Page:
UBC Faculty Research and Publications

Microglial Implications in SARS-CoV-2 Infection and COVID-19 : Lessons From Viral RNA Neurotropism and Possible Relevance to Parkinson’s Disease Awogbindin, Ifeoluwa O.; Ben-Azu, Benneth; Olusola, Babatunde A.; Akinluyi, Elizabeth T.; Adeniyi, Philip A.; Di Paolo, Therese; Tremblay, Marie-Ève (Neuroscientist)

Abstract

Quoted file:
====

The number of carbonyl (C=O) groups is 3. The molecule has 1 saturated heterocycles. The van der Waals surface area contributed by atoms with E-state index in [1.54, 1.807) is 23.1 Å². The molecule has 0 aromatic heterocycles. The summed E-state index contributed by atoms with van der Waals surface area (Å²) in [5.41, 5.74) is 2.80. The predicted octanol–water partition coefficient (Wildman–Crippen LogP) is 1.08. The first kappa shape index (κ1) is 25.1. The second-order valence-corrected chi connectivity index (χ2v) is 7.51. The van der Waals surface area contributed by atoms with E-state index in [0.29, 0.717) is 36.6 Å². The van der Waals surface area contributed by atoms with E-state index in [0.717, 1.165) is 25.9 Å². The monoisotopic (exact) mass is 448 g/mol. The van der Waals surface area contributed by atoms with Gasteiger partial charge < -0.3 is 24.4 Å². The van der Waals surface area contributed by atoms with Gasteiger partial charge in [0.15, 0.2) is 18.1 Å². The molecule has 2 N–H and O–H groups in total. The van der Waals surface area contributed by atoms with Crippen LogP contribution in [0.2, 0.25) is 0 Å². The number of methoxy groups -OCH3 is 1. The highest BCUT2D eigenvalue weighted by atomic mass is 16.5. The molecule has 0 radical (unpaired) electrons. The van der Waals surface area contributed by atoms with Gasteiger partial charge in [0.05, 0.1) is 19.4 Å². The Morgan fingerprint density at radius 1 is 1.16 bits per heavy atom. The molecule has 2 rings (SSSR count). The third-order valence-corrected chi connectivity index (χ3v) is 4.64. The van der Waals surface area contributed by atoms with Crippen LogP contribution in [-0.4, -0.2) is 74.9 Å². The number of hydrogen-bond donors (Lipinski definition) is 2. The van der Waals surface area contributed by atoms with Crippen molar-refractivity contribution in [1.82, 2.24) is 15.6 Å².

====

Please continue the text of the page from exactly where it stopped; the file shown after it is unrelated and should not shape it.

Since December 2019, humankind has been experiencing a ravaging severe acute respiratory syndrome coronavirus 2 (SARS-CoV-2) outbreak, the second coronavirus pandemic in a decade after the Middle East respiratory syndrome coronavirus (MERSCoV) disease in 2012. Infection with SARS-CoV-2 results in Coronavirus disease 2019 (COVID-19), which is responsible for over 3.1 million deaths worldwide. With the emergence of a second and a third wave of infection across the globe, and the rising record of multiple reinfections and relapses, SARS-CoV-2 infection shows no sign of abating. In addition, it is now evident that SARS-CoV-2 infection presents with neurological symptoms that include early hyposmia, ischemic stroke, meningitis, delirium and falls, even after viral clearance. This may suggest chronic or permanent changes to the neurons, glial cells, and/or brain vasculature in response to SARSCoV-2 infection or COVID-19. Within the central nervous system (CNS), microglia act as the central housekeepers against altered homeostatic states, including during viral neurotropic infections. In this review, we highlight microglial responses to viral neuroinfections, especially those with a similar genetic composition and route of entry as SARS-CoV-2. As the primary sensor of viral infection in the CNS, we describe the pathogenic and neuroinvasive mechanisms of RNA viruses and SARS-CoV-2 vis-à-vis the microglial means of viral recognition. Responses of microglia which may culminate in viral clearance or immunopathology are also covered. Lastly, we further discuss the implication of SARS-CoV-2 CNS invasion on microglial plasticity and associated long-term neurodegeneration. As such, this review provides insight into some of the mechanisms by which microglia could contribute to the pathophysiology of postCOVID-19 neurological sequelae and disorders, including Parkinson’s disease, which could be pervasive in the coming years given the growing numbers of infected and re-infected individuals globally.

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